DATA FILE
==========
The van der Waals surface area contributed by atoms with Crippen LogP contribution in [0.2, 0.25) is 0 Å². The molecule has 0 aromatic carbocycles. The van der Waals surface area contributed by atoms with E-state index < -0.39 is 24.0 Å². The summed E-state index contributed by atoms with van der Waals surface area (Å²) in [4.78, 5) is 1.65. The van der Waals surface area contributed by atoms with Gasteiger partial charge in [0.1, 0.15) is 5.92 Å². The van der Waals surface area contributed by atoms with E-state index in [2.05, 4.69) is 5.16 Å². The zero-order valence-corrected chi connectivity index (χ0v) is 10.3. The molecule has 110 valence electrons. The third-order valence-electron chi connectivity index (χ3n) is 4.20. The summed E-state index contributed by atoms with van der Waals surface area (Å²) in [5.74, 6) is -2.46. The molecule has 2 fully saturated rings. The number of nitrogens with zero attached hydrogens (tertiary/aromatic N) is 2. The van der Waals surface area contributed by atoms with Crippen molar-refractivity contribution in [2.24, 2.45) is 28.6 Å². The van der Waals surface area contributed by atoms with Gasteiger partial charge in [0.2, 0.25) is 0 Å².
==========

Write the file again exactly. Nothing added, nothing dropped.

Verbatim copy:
The van der Waals surface area contributed by atoms with Crippen LogP contribution in [0.2, 0.25) is 0 Å². The molecule has 0 aromatic carbocycles. The van der Waals surface area contributed by atoms with E-state index < -0.39 is 24.0 Å². The summed E-state index contributed by atoms with van der Waals surface area (Å²) in [4.78, 5) is 1.65. The van der Waals surface area contributed by atoms with Gasteiger partial charge in [0.1, 0.15) is 5.92 Å². The van der Waals surface area contributed by atoms with E-state index in [2.05, 4.69) is 5.16 Å². The zero-order valence-corrected chi connectivity index (χ0v) is 10.3. The molecule has 110 valence electrons. The third-order valence-electron chi connectivity index (χ3n) is 4.20. The summed E-state index contributed by atoms with van der Waals surface area (Å²) in [5.74, 6) is -2.46. The molecule has 2 fully saturated rings. The number of nitrogens with zero attached hydrogens (tertiary/aromatic N) is 2. The van der Waals surface area contributed by atoms with Crippen molar-refractivity contribution in [2.24, 2.45) is 28.6 Å². The van der Waals surface area contributed by atoms with Gasteiger partial charge in [0.2, 0.25) is 0 Å².